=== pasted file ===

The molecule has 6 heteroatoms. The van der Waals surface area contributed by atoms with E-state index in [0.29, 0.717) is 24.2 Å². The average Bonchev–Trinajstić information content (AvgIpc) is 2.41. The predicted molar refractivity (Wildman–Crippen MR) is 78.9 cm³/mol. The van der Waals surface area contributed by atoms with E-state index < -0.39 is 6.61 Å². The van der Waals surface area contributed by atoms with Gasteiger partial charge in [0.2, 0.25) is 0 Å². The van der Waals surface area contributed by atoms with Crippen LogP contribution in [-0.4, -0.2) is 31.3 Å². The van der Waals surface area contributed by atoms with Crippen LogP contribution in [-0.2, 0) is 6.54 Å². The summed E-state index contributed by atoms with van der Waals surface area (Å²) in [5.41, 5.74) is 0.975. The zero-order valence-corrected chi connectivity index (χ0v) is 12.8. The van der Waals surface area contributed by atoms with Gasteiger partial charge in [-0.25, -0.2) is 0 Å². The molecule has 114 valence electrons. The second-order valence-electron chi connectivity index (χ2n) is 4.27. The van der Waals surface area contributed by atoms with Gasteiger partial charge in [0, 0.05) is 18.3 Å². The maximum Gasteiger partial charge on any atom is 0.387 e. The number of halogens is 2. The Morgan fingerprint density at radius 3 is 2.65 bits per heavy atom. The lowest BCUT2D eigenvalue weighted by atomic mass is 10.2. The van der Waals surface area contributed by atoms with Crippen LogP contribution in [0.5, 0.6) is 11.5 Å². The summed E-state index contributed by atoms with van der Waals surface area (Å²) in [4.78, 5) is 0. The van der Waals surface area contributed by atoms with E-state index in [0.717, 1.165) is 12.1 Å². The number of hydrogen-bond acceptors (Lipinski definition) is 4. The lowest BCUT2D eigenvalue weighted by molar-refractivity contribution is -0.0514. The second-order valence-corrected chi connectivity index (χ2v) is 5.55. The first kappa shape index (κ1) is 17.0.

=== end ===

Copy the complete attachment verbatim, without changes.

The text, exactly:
The molecule has 6 heteroatoms. The van der Waals surface area contributed by atoms with E-state index in [0.29, 0.717) is 24.2 Å². The average Bonchev–Trinajstić information content (AvgIpc) is 2.41. The predicted molar refractivity (Wildman–Crippen MR) is 78.9 cm³/mol. The van der Waals surface area contributed by atoms with E-state index < -0.39 is 6.61 Å². The van der Waals surface area contributed by atoms with Gasteiger partial charge in [0.2, 0.25) is 0 Å². The van der Waals surface area contributed by atoms with Crippen LogP contribution in [-0.4, -0.2) is 31.3 Å². The van der Waals surface area contributed by atoms with Crippen LogP contribution in [-0.2, 0) is 6.54 Å². The summed E-state index contributed by atoms with van der Waals surface area (Å²) in [5.41, 5.74) is 0.975. The zero-order valence-corrected chi connectivity index (χ0v) is 12.8. The van der Waals surface area contributed by atoms with Gasteiger partial charge in [-0.25, -0.2) is 0 Å². The molecule has 114 valence electrons. The second-order valence-electron chi connectivity index (χ2n) is 4.27. The van der Waals surface area contributed by atoms with Gasteiger partial charge in [0, 0.05) is 18.3 Å². The maximum Gasteiger partial charge on any atom is 0.387 e. The number of halogens is 2. The Morgan fingerprint density at radius 3 is 2.65 bits per heavy atom. The lowest BCUT2D eigenvalue weighted by atomic mass is 10.2. The van der Waals surface area contributed by atoms with Crippen LogP contribution in [0.5, 0.6) is 11.5 Å². The summed E-state index contributed by atoms with van der Waals surface area (Å²) in [4.78, 5) is 0. The van der Waals surface area contributed by atoms with E-state index in [0.717, 1.165) is 12.1 Å². The number of hydrogen-bond acceptors (Lipinski definition) is 4. The lowest BCUT2D eigenvalue weighted by molar-refractivity contribution is -0.0514. The second-order valence-corrected chi connectivity index (χ2v) is 5.55. The first kappa shape index (κ1) is 17.0.